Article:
Scientists say they have found a part of the brain that helps us decide to be honest, even when telling a lie is more beneficial.
“We prefer to be honest, even if lying is beneficial,” said Lusha Zhu, Ph.D., the study’s lead author and a postdoctoral associate at the Virginia Tech Carilion Research Institute. “How does the brain make the choice to be honest, even when there is a significant cost to being honest?”
Previous studies have shown that brain areas behind the forehead, called the dorsolateral prefrontal cortex and orbitofrontal cortex, become more active during functional brain scanning when a person is told to lie or to be honest.
But there’s no way to know if those parts of the brain are engaged because an individual is lying or because he or she prefers to be honest, noted Dr. Brooks King-Casas, an assistant professor.
For this study, the researchers asked a different question.
“We asked whether there’s a switch in the brain that controls the cost and benefit tradeoff between honesty and self-interest,” said Dr. Pearl Chiu, an assistant professor. “The answer to this question will help shed light on the nature of honesty and human preferences.”
For their study, the researchers compared the decisions of healthy participants with decisions made by participants with damaged dorsolateral prefrontal cortices or orbitofrontal cortices.
The team, including scientists from the Virginia Tech Carilion Research Institute and the University of California at Berkeley, had volunteers decide between honesty and self-interest in an economic “signaling game.” Such games have been extensively studied in behavioral economics, game theory, and evolutionary biology.
In one game, the researchers presented participants with an option that gave them more money at a cost to an anonymous opponent, and an option that gave the opponent more money at a cost to the participant. Unsurprisingly, participants chose the option that gave them more money, the researchers reported.
In a different game, the researchers presented participants with the same options and but asked them to send a message to their opponents, recommending one option over the other. The participants either lie and reap the reward, or tell the truth and suffer a loss.
“The average person usually shows lie aversion,” Zhu said. “If they don’t need to send a message, they prefer the option that gives them more money. If they do need to send a message, they’re more likely to send a message that will benefit the other person even at a loss to themselves.
“They want to be honest, at the cost of their own wallet.”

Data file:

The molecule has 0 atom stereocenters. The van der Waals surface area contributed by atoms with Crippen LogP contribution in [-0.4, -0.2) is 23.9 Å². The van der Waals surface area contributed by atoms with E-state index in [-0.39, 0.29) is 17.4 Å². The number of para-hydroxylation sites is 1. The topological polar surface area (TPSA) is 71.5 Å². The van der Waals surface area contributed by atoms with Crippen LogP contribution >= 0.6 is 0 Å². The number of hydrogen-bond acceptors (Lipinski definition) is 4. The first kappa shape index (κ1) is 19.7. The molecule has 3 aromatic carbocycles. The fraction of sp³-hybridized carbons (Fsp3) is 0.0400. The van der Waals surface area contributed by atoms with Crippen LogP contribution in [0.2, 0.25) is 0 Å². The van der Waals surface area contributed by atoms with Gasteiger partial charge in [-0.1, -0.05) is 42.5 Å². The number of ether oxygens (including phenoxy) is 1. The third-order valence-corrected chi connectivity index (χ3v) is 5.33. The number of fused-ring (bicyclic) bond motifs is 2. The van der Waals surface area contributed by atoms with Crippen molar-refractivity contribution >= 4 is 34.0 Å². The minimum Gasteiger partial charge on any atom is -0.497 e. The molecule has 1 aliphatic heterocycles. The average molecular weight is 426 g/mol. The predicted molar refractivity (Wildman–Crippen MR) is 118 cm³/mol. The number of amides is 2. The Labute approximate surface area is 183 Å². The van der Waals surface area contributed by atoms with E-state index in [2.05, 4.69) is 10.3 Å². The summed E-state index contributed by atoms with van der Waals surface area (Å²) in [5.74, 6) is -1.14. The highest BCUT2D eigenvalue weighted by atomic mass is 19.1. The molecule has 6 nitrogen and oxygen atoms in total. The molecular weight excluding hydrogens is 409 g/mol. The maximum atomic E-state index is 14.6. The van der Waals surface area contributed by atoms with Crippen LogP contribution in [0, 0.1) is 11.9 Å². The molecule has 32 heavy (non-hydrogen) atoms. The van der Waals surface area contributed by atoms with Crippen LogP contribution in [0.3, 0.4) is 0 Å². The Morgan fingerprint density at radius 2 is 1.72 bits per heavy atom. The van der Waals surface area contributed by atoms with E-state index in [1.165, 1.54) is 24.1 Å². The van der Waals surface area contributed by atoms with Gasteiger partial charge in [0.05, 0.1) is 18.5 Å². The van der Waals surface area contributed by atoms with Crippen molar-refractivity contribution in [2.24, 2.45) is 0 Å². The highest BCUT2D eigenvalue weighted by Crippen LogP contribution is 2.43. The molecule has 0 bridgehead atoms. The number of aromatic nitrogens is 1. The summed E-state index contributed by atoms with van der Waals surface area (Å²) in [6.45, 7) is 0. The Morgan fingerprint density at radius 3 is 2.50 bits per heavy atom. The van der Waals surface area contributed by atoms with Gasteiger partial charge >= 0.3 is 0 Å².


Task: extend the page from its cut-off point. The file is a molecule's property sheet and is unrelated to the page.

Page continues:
Participants with damage in the dorsolateral prefrontal cortex were not as averse to lying as the two comparison groups, the researchers found. They were more likely to pick the practical option and were less concerned about the potential cost to self-image, the scientists noted.
In the game where no message was required, however, participants with dorsolateral prefrontal cortex damage showed the same pattern of decision-making as the comparison groups, suggesting that for each group, the tendency to give to others is the same, the researchers found.
“These results suggest that the dorsolateral prefrontal cortex, a brain region known to be critically involved in cognitive control, may play a causal role in enabling honest behavior,” Chiu said.
“People feel good when they’re honest and they feel bad when they lie,” King-Casas added. “Self-interest and self-image are both powerful factors influencing a person’s decision to be honest.”
“In past studies, participants are typically instructed by the experimenter to lie or be honest. There’s no consequence for lying; the subject is just complying,” he continued. “One of the real strengths of our study is that we’re able to see how a person’s tradeoffs change when we add in responsibility.”
Another factor in the new study, according to researchers, was if there is a measurable tradeoff to help determine when an honest person decides the benefit is worth the lie.
“We manipulated the costs and benefits of honesty to quantify the tipping point for each person,” said Chiu.
“We picked tough dilemmas where, for example, telling a lie might harm the other player one cent, whereas being honest will cost you $20. And you might decide that being seen as an honest person is worth more than $20, so you won’t lie even though it costs you, or you might decide that one cent of harm isn’t so bad.”
The new study sheds light on some longstanding hypotheses about honesty vs. self-interest, according to the researchers.
For example, the “Grace” hypothesis suggests that people are innately honest and have to control honest impulses if they want to profit. The “Will” hypothesis holds that self-interest is our automatic response.
“The prefrontal cortex is key to controlling our behavior and helps to override our natural impulses to be either honest or self-interested,” King-Casas said. “Knowing this, we can test whether ‘Grace’ or ‘Will’ is dominant.
“By including participants with lesions in the prefrontal cortex, we were able to test whether honesty requires us to actively resist self-interest — in which case disrupting the prefrontal cortex would reduce the influence of honesty preferences — or whether we are automatically predisposed toward honesty, in which case disrupting the prefrontal cortex would instead enhance honest behavior. And our results show a necessary role for prefrontal control in generating honest behavior by overriding our tendencies to be self-interested.
“Our next step will be to combine functional brain imaging with economic modeling to understand how the brain computes the tradeoff between the costs and benefits of lying,” he continued. “Then we can begin to understand the nature of honesty.”
The study was published in Nature Neuroscience.
Source: Virginia Tech